Honda and the city of Saitama are beginning an experiment to explore he integration of electric vehicles, solar power and other technologies into a “smart home”, Honda announce on May 23rd. To this end, Honda will have two to three of these homes built by Spring 2012 for Honda employees to live in with their families, allowing data to be collected under “real world” conditions.
Home power generation has been increasingly in the news since the earthquake in the northeast of Japan and the rolling power cuts that followed have shown how the existing model of power generation cannot be relied upon.
A smart home not only generates its own power for home appliances and for recharging the electric vehicle (EV), but also can call on power stored in the EV’s battery at times when this generated power is not sufficient for the home’s needs.
The car makers are predicting that the use of EV batteries as power storage for homes could take up to about 10 years to come to fruition. Toyota is engaged in a similar smart home project with Panasonic and the Japan Wind Development Company in six villages in the northern prefecture of Aomori, and Mitsubishi is also beginning its own project in fall of this year.
This process of bringing these technologies to the market place has been brought into the spotlight by the use of Estima Hybrids to generate power after the earthquake in March this year. The Estima hybrid is fitted with a 100 volt power outlet that allowed earthquake victims who were without grid power to recharge their cell phones, as well as to boil water.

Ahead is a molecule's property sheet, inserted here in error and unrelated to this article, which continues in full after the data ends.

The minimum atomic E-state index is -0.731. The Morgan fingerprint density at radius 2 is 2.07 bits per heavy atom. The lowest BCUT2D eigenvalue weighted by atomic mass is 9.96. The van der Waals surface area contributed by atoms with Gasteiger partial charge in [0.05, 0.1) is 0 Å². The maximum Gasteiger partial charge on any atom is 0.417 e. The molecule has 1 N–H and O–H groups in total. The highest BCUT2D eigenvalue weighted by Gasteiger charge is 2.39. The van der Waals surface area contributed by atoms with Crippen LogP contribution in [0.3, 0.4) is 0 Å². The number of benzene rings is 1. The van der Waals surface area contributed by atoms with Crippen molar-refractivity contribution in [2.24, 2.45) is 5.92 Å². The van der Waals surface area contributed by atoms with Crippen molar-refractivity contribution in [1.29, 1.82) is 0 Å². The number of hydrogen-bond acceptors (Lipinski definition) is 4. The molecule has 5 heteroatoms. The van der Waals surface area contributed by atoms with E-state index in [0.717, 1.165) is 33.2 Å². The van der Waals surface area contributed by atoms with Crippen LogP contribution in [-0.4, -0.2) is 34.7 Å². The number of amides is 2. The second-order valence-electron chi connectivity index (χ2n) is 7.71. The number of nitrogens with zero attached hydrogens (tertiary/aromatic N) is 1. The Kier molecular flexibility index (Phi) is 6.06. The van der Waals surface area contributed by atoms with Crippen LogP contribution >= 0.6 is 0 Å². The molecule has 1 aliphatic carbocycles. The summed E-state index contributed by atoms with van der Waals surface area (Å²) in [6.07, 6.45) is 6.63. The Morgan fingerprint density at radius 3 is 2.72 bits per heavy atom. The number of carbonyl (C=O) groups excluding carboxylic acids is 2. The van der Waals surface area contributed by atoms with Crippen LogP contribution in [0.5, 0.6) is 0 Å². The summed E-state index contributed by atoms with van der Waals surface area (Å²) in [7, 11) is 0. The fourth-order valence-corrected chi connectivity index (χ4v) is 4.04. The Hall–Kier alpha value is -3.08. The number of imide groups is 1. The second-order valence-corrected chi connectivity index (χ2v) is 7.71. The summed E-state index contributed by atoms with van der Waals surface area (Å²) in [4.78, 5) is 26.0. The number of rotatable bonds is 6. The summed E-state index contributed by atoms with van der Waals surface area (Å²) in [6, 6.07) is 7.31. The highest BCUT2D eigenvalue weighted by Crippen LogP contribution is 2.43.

There are currently no hybrid or electric vehicles on the market apart from the Estima Hybrid which have this external power outlet feature. However, Honda is planning to fit a similar system prior to this experimental smart home experiment starting in spring next year. Toyota is looking to expand the range of vehicles offering this external power supply feature, and Nissan is also set to join the fray.
Although these efforts have been given additional momentum by the events of March 11th, it seems to me that this kind of localized power generation and power demand balancing has to be the wave of the future. The reliance on single, large scale generation plants with their attendant power grids not only creates a lot of energy wastage as the power is transmitted over hundreds of miles, but also introduces a single point of failure that can disrupt a whole nation’s economy in the case of a “black swan” event, such as an earthquake.
Just as high level computing has moved away from the single supercomputer model, to one in which banks of off-the-shelf desktop PCs are coordinated together, so the same kind of change also needs to occur in the power generation industry. And this becomes more important as the introduction of EVs increases our demand for electrical power, at the same time that the sources that can provide that power become more diverse.
Source: MSN (Japanese-language)leave a response, trackback from your own site